Family time is crucial
Published 3:54 am Wednesday, March 20, 2019
Mike and I decided to do a little shopping and have lunch in Slidell after church was over. We were just sitting down to a nice lunch when I happened to glance at my phone and noticed an odd message from my cousin in Virginia.
I sucked in my breath when I read the words, “Please call a.s.a.p.”
“Mike, look at this message. I wonder what has happened? Something is wrong.”
With those words I began calling other family members to see if they had heard. My cousin, Frances had received the exact same message while she was in church and was just as puzzled as I. Soon our phones were buzzing with messages back and forth until we finally found out what was wrong. The husband of one of our cousins had died unexpectedly from a heart attack.
We were all shocked and saddened to hear the news, but started making arrangements to make the trip to Brookhaven in support of our family member. This scenario is played out daily in families across the world, but for the people involved the loss is all encompassing, at least for a while.
When my own late husband died I felt so lost. It was as if the world kept on spinning, but my own life ground to a halt. For a long while I could only keep going through the motions of living. Slowly, slowly the pain subsided, and I could take a deep breath. Slowly I started to feel alive again, but it took me a very long time. Some say the more you love a person the more pain you feel at their passing, and I believe it. I thank God that he walked me through that difficult time.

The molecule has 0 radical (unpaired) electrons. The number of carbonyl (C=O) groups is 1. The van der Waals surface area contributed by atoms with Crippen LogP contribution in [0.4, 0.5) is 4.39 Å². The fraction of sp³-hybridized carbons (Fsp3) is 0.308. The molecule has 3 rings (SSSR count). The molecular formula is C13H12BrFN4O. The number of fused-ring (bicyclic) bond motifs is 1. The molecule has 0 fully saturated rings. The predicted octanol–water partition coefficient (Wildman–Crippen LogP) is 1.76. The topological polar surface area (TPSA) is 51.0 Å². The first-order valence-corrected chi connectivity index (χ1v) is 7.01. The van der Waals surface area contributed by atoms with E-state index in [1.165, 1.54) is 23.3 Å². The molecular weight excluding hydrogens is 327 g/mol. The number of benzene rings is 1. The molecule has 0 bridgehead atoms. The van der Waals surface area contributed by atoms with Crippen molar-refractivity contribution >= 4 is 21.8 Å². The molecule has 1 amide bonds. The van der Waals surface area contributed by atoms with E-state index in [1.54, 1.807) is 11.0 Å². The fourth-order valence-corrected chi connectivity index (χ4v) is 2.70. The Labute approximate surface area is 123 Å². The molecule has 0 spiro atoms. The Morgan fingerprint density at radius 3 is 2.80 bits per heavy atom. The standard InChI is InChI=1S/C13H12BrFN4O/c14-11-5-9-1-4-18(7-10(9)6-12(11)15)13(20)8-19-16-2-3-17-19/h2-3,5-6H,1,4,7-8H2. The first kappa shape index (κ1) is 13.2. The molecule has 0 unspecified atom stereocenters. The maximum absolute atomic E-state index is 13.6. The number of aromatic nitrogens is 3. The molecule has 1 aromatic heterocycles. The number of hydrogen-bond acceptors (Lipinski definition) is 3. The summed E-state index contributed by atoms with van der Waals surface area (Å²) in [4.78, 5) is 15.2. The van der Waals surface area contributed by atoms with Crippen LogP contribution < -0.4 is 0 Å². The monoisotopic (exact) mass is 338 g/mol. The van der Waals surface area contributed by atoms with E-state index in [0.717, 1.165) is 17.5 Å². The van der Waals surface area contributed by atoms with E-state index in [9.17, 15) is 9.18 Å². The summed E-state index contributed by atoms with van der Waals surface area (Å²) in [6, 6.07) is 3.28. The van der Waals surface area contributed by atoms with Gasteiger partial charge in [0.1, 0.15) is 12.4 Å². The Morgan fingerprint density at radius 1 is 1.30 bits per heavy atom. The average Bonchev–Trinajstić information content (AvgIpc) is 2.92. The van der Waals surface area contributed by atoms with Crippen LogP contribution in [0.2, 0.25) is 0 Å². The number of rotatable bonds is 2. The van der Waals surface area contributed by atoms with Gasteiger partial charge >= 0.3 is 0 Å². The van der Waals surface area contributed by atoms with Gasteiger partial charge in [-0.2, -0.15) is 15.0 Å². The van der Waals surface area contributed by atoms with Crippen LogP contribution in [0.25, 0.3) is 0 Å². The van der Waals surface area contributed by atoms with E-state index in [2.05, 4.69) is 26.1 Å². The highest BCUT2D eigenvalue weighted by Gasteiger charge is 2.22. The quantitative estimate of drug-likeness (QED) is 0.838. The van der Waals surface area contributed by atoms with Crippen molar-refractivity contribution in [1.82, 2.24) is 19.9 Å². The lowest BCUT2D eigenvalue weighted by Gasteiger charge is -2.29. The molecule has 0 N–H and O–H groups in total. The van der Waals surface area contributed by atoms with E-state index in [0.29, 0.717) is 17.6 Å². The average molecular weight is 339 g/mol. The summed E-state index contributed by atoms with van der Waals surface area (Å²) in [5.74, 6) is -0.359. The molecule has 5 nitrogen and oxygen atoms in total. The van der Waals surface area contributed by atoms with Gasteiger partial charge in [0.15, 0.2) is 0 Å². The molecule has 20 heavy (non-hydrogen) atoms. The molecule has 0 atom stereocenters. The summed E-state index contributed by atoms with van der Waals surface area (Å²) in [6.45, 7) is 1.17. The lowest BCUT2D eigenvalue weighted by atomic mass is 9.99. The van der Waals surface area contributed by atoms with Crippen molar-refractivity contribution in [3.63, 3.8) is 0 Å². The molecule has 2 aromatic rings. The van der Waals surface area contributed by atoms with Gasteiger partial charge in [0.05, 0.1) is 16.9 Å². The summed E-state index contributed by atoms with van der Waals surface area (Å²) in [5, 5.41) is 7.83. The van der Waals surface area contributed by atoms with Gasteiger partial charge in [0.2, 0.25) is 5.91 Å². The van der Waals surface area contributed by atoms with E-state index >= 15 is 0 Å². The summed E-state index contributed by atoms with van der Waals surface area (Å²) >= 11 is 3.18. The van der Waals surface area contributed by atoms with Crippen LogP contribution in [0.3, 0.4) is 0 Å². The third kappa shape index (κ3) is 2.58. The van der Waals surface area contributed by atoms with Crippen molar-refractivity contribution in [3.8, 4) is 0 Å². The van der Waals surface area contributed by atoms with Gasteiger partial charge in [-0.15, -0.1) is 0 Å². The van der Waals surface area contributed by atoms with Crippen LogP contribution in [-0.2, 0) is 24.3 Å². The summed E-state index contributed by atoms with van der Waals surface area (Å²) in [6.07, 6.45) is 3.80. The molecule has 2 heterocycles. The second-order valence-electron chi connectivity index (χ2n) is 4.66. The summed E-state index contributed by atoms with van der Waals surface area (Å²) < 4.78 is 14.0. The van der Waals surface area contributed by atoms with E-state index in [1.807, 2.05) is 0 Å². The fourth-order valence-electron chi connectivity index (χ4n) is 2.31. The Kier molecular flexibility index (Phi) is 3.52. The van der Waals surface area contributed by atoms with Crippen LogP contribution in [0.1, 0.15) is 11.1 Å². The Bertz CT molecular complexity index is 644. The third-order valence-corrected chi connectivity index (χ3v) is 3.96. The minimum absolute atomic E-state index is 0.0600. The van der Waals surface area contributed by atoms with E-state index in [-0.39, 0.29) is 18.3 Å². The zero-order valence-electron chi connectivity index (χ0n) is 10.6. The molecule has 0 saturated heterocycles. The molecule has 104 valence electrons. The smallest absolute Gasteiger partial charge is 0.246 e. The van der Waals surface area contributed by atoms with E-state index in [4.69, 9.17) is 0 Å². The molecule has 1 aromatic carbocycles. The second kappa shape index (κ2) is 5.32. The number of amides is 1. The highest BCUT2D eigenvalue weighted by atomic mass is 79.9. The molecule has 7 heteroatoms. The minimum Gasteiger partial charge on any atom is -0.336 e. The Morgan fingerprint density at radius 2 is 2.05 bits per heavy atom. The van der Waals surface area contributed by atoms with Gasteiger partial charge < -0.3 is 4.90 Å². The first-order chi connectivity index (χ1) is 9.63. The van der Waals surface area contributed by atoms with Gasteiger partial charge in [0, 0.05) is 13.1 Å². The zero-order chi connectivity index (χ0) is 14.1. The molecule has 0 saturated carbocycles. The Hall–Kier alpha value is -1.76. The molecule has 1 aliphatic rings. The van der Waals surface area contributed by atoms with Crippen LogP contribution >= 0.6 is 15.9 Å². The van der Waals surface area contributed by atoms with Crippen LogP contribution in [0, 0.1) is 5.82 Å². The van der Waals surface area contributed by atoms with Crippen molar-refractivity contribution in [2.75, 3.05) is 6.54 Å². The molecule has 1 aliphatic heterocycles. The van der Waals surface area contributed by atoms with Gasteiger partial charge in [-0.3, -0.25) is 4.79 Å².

My brothers and I will travel together to pay our respects. It seems a shame that it takes an event of this magnitude to make us all stop what we are doing and make a real effort to see our extended family. We all had so many things going on in our own lives and families that we didn’t get together this past Christmas. We talked about it, but that is as far as it went.
We are all saddened at the loss of our cousin’s dear husband, and we will all talk about how we really need to make a point of getting together more often. But will anyone truly take the initiative to make that happen? There is a lot of work involved for one thing. Also hosting an event can get quite expensive, but at times like these I regret that I didn’t make more of an effort to get the family together last year.
Regrets don’t do anyone any good unless they lead us to action. My siblings and I will have plenty of time to chat on the way to Brookhaven. I’ll have a captive audience to make my case for getting together more often. Sounds like a good chance to plan a family party!
Jan Penton Miller can be reached at email@example.com.